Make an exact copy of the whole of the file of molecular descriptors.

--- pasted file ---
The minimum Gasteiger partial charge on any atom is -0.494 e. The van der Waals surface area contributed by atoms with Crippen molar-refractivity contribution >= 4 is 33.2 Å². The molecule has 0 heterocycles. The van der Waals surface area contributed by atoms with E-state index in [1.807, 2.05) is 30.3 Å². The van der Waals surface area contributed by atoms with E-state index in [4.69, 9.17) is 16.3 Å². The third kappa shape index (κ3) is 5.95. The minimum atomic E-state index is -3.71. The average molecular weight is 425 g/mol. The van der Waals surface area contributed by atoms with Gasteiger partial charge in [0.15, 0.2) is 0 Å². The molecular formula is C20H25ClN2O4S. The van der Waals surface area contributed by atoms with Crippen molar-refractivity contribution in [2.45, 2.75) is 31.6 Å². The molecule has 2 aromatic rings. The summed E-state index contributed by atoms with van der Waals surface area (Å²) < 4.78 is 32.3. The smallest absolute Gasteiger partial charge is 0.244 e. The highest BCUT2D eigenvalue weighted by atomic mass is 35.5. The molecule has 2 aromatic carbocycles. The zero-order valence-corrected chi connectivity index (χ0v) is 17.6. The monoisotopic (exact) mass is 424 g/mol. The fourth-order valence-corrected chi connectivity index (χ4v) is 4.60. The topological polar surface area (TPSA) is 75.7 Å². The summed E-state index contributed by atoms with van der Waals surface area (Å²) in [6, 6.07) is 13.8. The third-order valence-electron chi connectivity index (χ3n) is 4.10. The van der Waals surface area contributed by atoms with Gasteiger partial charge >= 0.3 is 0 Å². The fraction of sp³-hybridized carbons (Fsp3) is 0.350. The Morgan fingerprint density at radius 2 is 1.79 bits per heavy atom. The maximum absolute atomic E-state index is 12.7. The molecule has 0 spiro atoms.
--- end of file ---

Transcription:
The minimum Gasteiger partial charge on any atom is -0.494 e. The van der Waals surface area contributed by atoms with Crippen molar-refractivity contribution >= 4 is 33.2 Å². The molecule has 0 heterocycles. The van der Waals surface area contributed by atoms with E-state index in [1.807, 2.05) is 30.3 Å². The van der Waals surface area contributed by atoms with E-state index in [4.69, 9.17) is 16.3 Å². The third kappa shape index (κ3) is 5.95. The minimum atomic E-state index is -3.71. The average molecular weight is 425 g/mol. The van der Waals surface area contributed by atoms with Gasteiger partial charge in [0.15, 0.2) is 0 Å². The molecular formula is C20H25ClN2O4S. The van der Waals surface area contributed by atoms with Crippen molar-refractivity contribution in [2.45, 2.75) is 31.6 Å². The molecule has 2 aromatic rings. The summed E-state index contributed by atoms with van der Waals surface area (Å²) < 4.78 is 32.3. The smallest absolute Gasteiger partial charge is 0.244 e. The highest BCUT2D eigenvalue weighted by atomic mass is 35.5. The molecule has 2 aromatic carbocycles. The zero-order valence-corrected chi connectivity index (χ0v) is 17.6. The monoisotopic (exact) mass is 424 g/mol. The fourth-order valence-corrected chi connectivity index (χ4v) is 4.60. The topological polar surface area (TPSA) is 75.7 Å². The summed E-state index contributed by atoms with van der Waals surface area (Å²) in [6, 6.07) is 13.8. The third-order valence-electron chi connectivity index (χ3n) is 4.10. The van der Waals surface area contributed by atoms with Gasteiger partial charge >= 0.3 is 0 Å². The fraction of sp³-hybridized carbons (Fsp3) is 0.350. The Morgan fingerprint density at radius 2 is 1.79 bits per heavy atom. The maximum absolute atomic E-state index is 12.7. The molecule has 0 spiro atoms.